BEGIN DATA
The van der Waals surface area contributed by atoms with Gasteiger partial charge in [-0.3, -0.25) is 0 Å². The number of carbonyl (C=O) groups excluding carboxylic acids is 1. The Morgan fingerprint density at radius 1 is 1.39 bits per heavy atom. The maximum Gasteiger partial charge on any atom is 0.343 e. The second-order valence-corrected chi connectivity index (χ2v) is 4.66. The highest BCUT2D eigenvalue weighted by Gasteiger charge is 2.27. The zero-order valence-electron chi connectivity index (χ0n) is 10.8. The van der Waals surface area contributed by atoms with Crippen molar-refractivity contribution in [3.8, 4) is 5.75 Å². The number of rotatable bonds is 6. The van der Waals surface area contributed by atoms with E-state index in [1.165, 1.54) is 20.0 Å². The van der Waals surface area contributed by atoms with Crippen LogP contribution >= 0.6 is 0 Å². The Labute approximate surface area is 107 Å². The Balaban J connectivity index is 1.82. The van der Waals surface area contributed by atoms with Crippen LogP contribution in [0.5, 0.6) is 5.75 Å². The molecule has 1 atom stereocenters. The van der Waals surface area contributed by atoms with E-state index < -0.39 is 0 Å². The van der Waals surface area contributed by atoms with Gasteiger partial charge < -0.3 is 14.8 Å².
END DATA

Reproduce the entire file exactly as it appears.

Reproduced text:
The van der Waals surface area contributed by atoms with Gasteiger partial charge in [-0.3, -0.25) is 0 Å². The number of carbonyl (C=O) groups excluding carboxylic acids is 1. The Morgan fingerprint density at radius 1 is 1.39 bits per heavy atom. The maximum Gasteiger partial charge on any atom is 0.343 e. The second-order valence-corrected chi connectivity index (χ2v) is 4.66. The highest BCUT2D eigenvalue weighted by Gasteiger charge is 2.27. The zero-order valence-electron chi connectivity index (χ0n) is 10.8. The van der Waals surface area contributed by atoms with Crippen molar-refractivity contribution in [3.8, 4) is 5.75 Å². The number of rotatable bonds is 6. The van der Waals surface area contributed by atoms with E-state index in [1.165, 1.54) is 20.0 Å². The van der Waals surface area contributed by atoms with Crippen LogP contribution >= 0.6 is 0 Å². The Labute approximate surface area is 107 Å². The Balaban J connectivity index is 1.82. The van der Waals surface area contributed by atoms with Crippen LogP contribution in [0.5, 0.6) is 5.75 Å². The molecule has 1 atom stereocenters. The van der Waals surface area contributed by atoms with E-state index < -0.39 is 0 Å². The van der Waals surface area contributed by atoms with Gasteiger partial charge < -0.3 is 14.8 Å².